Jess Ennis gives Redbrick her top 3 Oscar snubs of 2015
If I were to recount the people over the years that I believe should have been nominated for Oscars and weren’t, it would be a long, boring – and probably quite angry – list. With that in mind, then, I’ve contained my displeasure to the three most unfair snubs of the 87thAcademy Awards.
1. JAKE GYLLENHAAL
Nomination: Best Actor for Nightcrawler.
Who got it instead: Michael Keaton for Birdman.
Before the movie came out, an article was published in which Gyllenhaal described running 15 miles a day in order to make his character as wiry as a man who exists solely at night should be. He researched coyotes in order to give Lou Bloom the animalistic, feral qualities of a ruthless journalist. In the scene where he punches a mirror, Gyllenhaal got so worked up that he cut himself and had to get stitches. He memorised the entire movie as though it were a play.
Most importantly, though, every single bit of work Gyllenhaal did on Bloom during filming totally and utterly paid off. In Nightcrawler, he is a revelation. He’s disgustingly heartless, a sociopath to the point of being a psychopath, and he lurks in the shadows quoting self-help books that could only sound lecherous coming out of his mouth. It’s a dark, warped performance that Gyllenhaal gives, and it’s wonderful.
And what were we given in return? Michael Keaton, playing a washed-up actor who was once a superhero. I’ll say no more, save that there is no magic when Keaton is on-screen. Gyllenhaal is electric, sending shivers down the spine in every scene. Keaton – doesn’t.
Nomination: Best Director for Selma.
Who got it instead: Wes Anderson for The Grand Budapest Hotel.
I don’t know whether DuVernay knew exactly what political resonance Selma would strike with 2014/15 America’s – and, by extension, the world’s – ever present problems with equality and injustice. Even if she didn’t, Selma speaks of a much larger call for peace and democracy through the lens of Martin Luther King Jr’s 1965 march from Selma to Montgomery, Alabama, in order to gain voting rights for the black population. And what a film she gave us.
It’s wonderfully shot, beautifully written – which DuVernay herself helped with, rewriting King’s 1965 Selma speech to breath new life into his words – and brilliantly acted. It’s touching but it’s got an angry soul, it’s poignant but never capitalises on King’s historic work – it strikes a stunning balance between hope and weariness, and goes some way to exploring the experiences of people of colour in America with grace and dignity.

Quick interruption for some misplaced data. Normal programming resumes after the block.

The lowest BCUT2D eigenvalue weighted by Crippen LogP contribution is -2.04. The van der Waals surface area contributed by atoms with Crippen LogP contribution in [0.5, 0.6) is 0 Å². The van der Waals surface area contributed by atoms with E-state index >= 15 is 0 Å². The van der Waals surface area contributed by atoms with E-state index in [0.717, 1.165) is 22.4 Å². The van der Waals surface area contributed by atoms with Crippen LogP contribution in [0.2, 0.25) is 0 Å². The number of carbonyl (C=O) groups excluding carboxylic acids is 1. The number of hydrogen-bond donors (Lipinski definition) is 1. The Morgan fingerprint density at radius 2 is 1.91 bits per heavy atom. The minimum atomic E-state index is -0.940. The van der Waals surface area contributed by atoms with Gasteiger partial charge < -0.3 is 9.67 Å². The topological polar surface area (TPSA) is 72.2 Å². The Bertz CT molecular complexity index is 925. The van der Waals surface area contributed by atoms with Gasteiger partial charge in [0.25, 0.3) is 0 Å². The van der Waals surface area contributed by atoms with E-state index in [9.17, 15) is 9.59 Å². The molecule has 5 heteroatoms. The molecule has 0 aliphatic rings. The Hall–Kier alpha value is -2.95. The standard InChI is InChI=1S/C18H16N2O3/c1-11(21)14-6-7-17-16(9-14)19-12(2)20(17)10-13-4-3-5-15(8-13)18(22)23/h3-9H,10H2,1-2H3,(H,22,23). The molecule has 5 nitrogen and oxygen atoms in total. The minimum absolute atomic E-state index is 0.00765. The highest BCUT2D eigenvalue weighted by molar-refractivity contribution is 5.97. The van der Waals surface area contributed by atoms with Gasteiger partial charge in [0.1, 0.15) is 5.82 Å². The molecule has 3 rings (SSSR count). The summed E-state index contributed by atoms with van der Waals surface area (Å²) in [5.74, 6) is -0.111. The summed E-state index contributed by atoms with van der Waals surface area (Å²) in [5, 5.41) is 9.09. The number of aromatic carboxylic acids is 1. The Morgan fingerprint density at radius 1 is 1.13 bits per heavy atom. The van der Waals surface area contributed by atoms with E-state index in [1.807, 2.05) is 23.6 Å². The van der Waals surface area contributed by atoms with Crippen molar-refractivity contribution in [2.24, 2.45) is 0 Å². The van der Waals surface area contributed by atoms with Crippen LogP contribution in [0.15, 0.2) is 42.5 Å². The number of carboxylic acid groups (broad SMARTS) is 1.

So, then, imagine my surprise when the Academy decided to nominate Wes Anderson for his latest ‘so kooky it’s boring’ film, instead of DuVernay for her sociopolitical masterpiece. Thankfully, Selma is nominated for Best Picture, but this doesn’t ease my dissatisfaction with the Oscars choosing the tame, overdone Anderson over DuVernay.
Nomination: Best Actress for Cake.
Who got it instead: Marion Cotillard for Two Days, One Night.
Unlike the other two snubs, this one was much harder to judge. Not because Aniston is any less stand out, but because there is no one in the Best Actress category that I feel is undeserving of their Oscar nomination. With this in mind, then, I’ve resorted to playground politics in order to decide – Marion Cotillard, while being brilliant as always, has already had one.
I think, primarily, Aniston’s role as Claire Bennett, a woman living with chronic pain and a trunk-load of repressed heartache, got so much attention because it was so different from what audiences are used to seeing her do. We know her as sexy, funny, and sad when she needs to be, but until now we had seldom seen her immerse herself so entirely in such a nuanced, acerbic, heartbreaking role.
And she does it brilliantly. Claire is brutally sarcastic, bitter, and is only remotely kind to her loving housekeeper, Silvana. Underneath, however, she deals with a trauma that the film explores with delicacy. While Cotillard and the other nominees for Best Actress might make ‘Oscar-material’ movies consistently, Aniston’s role in Cake was wrongfully denied the respect it deserves from an actress who surprised audiences with her depth and range.